There are many types of treatment for non-small cell lung cancer. The choice usually depends on how advanced the cancer is. Some people have only one treatment, but most people receive a combination.

Non-small cell lung cancer (NSCLC) is the most common type of lung cancer, accounting for 84% of all lung cancer diagnoses.

This article outlines the standard types of treatment for NSCLC, how they work, and what to expect. It also lists treatments according to stages of the disease.

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Surgery is usually only an option for people who have NSCLC at stages 1, 2, and occasionally 3. People must also be healthy enough to undergo surgery and have a good chance of recovering well.

There are four types of surgery that can help treat NSCLC:

  • Wedge resection: Surgeons remove the tumor and some of the tissue surrounding it.
  • Lobectomy: Surgeons remove a whole lobe of the lung.
  • Pneumonectomy: Surgeons remove one lung.
  • Sleeve resection: Surgeons move part of the bronchus, the airway that connects the windpipe to the lungs.

Doctors may recommend more extensive surgery for people with healthier lungs. This is because there is a better chance of fully recovering and curing the cancer completely.

Sometimes, doctors use robotic systems to assist them during surgery.

Learn about what robotic surgery for lung cancer involves here.

What to expect

Before surgery, a person has an appointment to check that they are well enough. This might involve:

When a person wakes up from surgery, they may have one or more tubes coming from their chest and linking to a container. This is so that excess fluid and air can exit the body.

A person can expect to stay in the hospital for 5–7 days after surgery. The timing depends on the surgery and how recovery goes.

Afterward, a person may receive radiation therapy or chemotherapy to kill off any remaining cancer cells. This extra, preventive treatment is called adjuvant therapy.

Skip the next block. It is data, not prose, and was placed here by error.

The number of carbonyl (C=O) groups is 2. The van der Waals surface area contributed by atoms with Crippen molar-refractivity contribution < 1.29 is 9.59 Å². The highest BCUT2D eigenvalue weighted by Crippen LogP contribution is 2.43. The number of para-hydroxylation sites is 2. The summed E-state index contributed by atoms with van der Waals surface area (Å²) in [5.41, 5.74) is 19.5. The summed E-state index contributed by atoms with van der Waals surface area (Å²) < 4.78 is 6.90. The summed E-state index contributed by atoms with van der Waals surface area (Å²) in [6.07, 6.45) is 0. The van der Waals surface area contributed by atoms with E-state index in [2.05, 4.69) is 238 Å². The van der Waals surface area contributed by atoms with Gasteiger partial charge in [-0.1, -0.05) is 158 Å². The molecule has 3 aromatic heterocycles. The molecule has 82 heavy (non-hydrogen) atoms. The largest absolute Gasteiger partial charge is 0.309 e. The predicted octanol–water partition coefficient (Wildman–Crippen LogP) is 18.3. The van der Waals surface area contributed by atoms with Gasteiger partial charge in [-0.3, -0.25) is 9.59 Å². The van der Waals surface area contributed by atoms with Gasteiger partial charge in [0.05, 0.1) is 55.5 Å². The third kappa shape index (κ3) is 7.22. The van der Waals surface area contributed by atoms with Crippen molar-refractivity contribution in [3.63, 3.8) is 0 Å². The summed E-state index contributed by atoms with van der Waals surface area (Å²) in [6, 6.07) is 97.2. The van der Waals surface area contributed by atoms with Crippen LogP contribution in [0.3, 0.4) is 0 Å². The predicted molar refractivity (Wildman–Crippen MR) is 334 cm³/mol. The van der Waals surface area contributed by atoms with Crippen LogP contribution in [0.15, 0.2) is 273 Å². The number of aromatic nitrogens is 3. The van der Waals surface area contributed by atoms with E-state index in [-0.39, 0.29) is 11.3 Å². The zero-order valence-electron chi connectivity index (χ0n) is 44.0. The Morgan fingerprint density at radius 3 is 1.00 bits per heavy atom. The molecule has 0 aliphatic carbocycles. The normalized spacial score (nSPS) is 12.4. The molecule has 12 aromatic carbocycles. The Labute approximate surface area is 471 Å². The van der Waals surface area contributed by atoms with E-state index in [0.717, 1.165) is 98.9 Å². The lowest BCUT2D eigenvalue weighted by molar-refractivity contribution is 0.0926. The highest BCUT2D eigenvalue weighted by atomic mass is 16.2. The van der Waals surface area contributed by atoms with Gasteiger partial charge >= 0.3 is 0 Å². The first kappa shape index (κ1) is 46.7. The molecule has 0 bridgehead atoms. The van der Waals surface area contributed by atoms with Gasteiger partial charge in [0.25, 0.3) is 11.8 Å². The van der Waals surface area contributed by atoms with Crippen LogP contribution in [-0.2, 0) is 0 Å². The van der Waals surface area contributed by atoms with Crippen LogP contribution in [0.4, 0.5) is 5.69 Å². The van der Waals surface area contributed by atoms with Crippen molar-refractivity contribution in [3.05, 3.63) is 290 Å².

Learn about lung biopsies here.

Radiation therapy, or radiotherapy, involves using high-energy radiation beams to kill cancer cells or shrink tumors.

It destroys cancer cells and healthy cells directly in the path of the radiation beam. Because of the damage to healthy cells, radiation therapy cannot be used to treat widespread cancer.

If a person does not want or cannot have surgery, doctors may recommend radiation therapy.

This approach can be especially effective in the earlier stages of the disease, and it can lead to a 3-year survival rate of 55–91%. When NSCLC is in its later stages, surgery is a more effective treatment option, when possible.

Learn about different types of radiation therapy here.

What to expect

The duration of radiation therapy depends on a person’s physical fitness. A person can usually expect to have several sessions of radiation therapy over 6–7 weeks.

During these sessions, a doctor uses an immobilization device to help the person stay still and more precisely locate and target the cancer.

Radiation therapy for lung cancer can cause side effects, including:

Learn more about the side effects of radiation therapy here.

Chemotherapy involves treatment with cancer-killing medicine. People receive this intravenously, as a drip or injection, or orally, as capsules or tablets.

Not everyone with NSCLC needs chemotherapy. People who do may receive it in the following situations:

  • before surgery, to shrink a tumor and improve the likelihood of a successful procedure
  • after surgery, to prevent cancer from returning
  • when surgery is not possible, to relieve symptoms and slow the spread of cancer
  • in combination with radiation therapy, to improve its effectiveness

What to expect

A person may receive chemotherapy as an injection, which lasts a few minutes, or as an infusion, which takes longer.

To assist in inserting the needles, a doctor may recommend a type of central venous catheter, which may be a port or a peripherally inserted central catheter, known as a PICC line.

Common side effects of chemotherapy include:

These side effects gradually pass after the treatment. In the meantime, doctors can prescribe other medicines to reduce them.

Learn about the 10 most common side effects of chemotherapy here.

Targeted therapy is a type of biological therapy. It involves using specific drugs to target specific cancer cells or tissue that helps cancer grow.

To find the right targeted therapy, a doctor orders tests that reveal the genes, proteins, and other factors involved in a person’s cancer. This is called biomarker testing.

Once the doctor has the results, they can select the drug combinations that are most likely to destroy the cancerous cells.

What to expect

Not everyone is eligible for targeted therapies. The Food and Drug Administration (FDA) has only approved the treatment for people with certain gene abnormalities.

An eligible person will receive these therapies intravenously or orally.

Targeted therapies can have different side effects depending on the type of drugs involved. Some common side effects include:

  • diarrhea
  • liver conditions, such as hepatitis
  • skin, nail, and hair changes
  • problems with blood clotting